For Computer Weekly, I’m looking at the emerging idea of unified file and object storage.
The piece will explain what this is, and more importantly why vendors are proposing it, and ask whether businesses should adopt it.
Are there use cases that could benefit unified file and object, and is this likely to become a significant segment of the market?
The deadline for suggested spokespeople is 1700 BST, Monday 5th October. I will then reply if further material is needed or to set up an interview. For this article, we are able to speak to vendors along with analysts and consultants/systems integrators.
As ever, contact me by email.
I am researching two features for Computer Weekly, and am keen to have input from analysts and other industry experts.
The first is on file, block and object in the cloud and looks at the main storage offerings from AWS, Azure and Google Cloud Platform, including versions, performance, target applications and compatibility with on-premises storage.
The second looks at cloud providers on-site hardware offerings. Again, this is focused on AWS, Azure and GCP. Why are cloud providers offering on-site hardware, and what functions does it fulfil? Although some of these devices are multi-function, our focus is on their use for data storage.
The deadline for submissions is 1700 BST, Friday 15 May; please contact me by email if you can help.
I am writing two articles for Computer Weekly’s storage section, one on storage and data compliance for the enterprise, and the other on the growing field of high-performance object storage.
This piece will look at the top 5 UK compliance concerns in 2020.
What are the five key laws/regulations that must be adhered to by UK organisations in 2020, including both current and upcoming legislation. For each we will look at the implications of the law/reg for storage, backup, and archiving.
This could, for example, include legal search and e-discovery, or the Right to be Forgotten under GDPR.
We will also look at how the cloud fits in.
High performance object storage
Object storage has been known as a good way of storing lots of unstructured data, but with less emphasis on performance.
But AI and analytics workloads are prompting storage architects to look at performance too. The feature will cover:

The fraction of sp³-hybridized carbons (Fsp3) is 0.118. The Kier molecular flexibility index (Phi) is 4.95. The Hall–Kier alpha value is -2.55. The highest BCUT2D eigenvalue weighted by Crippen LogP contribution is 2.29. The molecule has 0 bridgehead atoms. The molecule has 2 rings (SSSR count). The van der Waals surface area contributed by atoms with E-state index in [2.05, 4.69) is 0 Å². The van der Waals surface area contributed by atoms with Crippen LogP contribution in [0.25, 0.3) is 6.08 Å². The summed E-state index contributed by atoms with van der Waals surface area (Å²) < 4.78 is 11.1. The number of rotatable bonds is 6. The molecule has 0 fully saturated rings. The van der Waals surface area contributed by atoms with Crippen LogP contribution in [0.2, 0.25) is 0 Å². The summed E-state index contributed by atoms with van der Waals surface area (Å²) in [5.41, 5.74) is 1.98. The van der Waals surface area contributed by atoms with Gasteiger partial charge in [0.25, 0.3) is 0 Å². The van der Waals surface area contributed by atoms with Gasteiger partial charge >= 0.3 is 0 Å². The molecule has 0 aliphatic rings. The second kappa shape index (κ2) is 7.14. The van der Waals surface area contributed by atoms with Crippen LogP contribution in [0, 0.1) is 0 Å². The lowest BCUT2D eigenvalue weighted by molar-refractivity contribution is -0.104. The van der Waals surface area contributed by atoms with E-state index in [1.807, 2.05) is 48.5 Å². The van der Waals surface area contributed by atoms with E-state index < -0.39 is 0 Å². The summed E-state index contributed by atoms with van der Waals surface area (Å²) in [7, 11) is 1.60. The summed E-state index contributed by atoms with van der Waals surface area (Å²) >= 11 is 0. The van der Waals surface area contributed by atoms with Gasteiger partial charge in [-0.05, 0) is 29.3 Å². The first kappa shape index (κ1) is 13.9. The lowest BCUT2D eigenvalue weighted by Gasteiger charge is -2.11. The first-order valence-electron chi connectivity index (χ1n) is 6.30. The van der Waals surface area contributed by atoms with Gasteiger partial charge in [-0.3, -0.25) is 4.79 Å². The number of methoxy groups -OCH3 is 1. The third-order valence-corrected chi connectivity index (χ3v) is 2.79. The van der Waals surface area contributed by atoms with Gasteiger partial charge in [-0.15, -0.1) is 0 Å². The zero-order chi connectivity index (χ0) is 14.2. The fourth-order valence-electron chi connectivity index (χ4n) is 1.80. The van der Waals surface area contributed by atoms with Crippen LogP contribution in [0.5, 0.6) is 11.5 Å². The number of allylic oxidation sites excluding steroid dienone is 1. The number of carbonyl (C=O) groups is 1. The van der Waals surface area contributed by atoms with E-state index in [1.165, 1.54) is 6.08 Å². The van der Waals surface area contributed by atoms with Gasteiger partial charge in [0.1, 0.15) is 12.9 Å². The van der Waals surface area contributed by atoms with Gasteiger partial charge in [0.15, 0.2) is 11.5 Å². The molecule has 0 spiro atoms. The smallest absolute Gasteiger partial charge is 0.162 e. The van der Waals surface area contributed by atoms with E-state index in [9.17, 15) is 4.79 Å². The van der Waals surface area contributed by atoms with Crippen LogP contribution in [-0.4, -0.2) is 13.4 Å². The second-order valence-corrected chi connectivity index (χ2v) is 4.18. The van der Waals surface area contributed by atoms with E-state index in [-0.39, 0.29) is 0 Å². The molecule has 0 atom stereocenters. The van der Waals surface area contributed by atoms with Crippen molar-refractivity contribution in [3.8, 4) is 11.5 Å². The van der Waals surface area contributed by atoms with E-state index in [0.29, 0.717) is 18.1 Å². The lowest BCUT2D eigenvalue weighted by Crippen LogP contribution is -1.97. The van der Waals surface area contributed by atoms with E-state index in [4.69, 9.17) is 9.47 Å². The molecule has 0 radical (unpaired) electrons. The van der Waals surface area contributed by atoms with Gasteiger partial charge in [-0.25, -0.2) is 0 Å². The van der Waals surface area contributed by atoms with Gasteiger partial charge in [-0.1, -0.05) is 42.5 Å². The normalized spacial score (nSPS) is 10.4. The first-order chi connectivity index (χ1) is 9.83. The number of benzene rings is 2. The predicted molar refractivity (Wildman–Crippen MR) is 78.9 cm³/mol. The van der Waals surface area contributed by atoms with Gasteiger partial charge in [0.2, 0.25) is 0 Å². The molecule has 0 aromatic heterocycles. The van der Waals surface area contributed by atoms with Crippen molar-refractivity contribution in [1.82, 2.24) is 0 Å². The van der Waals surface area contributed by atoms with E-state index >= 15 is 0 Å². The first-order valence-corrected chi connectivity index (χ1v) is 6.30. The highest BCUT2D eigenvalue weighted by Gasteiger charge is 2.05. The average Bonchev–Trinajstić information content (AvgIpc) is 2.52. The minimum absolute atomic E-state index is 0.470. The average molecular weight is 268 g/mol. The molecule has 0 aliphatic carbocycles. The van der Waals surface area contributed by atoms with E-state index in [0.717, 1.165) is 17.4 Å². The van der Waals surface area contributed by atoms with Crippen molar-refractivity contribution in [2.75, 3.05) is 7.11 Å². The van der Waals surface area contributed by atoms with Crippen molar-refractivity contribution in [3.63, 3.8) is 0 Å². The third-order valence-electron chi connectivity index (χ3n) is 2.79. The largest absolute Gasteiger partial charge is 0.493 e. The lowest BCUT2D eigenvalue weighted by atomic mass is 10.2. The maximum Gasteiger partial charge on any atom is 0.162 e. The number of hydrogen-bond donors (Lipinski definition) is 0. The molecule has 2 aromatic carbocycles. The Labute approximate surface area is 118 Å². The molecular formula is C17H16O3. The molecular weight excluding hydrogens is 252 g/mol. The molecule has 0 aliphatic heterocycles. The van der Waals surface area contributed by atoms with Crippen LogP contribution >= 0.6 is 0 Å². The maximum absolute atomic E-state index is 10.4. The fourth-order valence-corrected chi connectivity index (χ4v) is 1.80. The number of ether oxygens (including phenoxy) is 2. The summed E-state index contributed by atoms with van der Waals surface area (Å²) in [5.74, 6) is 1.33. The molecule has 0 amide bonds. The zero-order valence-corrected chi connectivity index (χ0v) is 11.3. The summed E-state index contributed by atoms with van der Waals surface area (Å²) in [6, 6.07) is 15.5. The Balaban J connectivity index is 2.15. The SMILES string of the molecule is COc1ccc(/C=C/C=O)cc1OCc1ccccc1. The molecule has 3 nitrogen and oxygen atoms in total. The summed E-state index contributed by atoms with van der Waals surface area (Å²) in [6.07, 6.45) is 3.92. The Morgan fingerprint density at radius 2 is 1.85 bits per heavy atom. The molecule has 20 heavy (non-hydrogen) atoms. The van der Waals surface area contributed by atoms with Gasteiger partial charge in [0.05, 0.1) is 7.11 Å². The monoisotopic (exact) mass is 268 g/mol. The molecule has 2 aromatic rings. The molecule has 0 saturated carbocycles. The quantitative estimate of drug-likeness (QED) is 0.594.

- Where object storage is heading in performance terms and what’s driving it.
- Which performance metrics matter
- How have object storage vendors improved performance?
- Who are the key object storage vendors that are tackling the challenge of better performance and what do they offer?
The deadline for leads for both articles is Friday 20th March, please contact me by email if you can help.
This article, for Computer Weekly, will be an explainer on on-premises object storage. It will set out the key differences between object and block and file, and their pros and cons.
The article will ask:
- What is object storage?
- What are its key use cases?
- What workloads need object storage?
The second half of the article will be a product section giving a vendor-by-vendor run-down on whether they provide hardware or software products, their architecture, scaling, speeds and feeds, data protection methods and other notable features.
There will also be a box out on cloud-based object storage.
Please submit background information such as white papers and case studies, product information, and suggested interviewees/experts, by 0900hrs Friday 19th July by by email in the first instance.
Please do not submit pre-written commentary or quotes.
My next article for Computer Weekly will be on “Scale-out NAS in the age of cloud”. The outline for the piece is below.
Scale out NAS is a very important storage technology for those that want to store large amounts of file and unstructured data.
But in recent years it has had to fight off other methods of storing large amounts of unstructured data, namely on-premises object storage and the rise of the cloud providers and their (often object storage-based) storage offerings.
So, who are the key scale-out NAS providers now? What do they offer in terms of products? And how are they meeting the challenge of the cloud?
If you or your client has expertise in this area, please contact me by email in the first instance. The deadline for pitches and initial input is Monday, 25 March.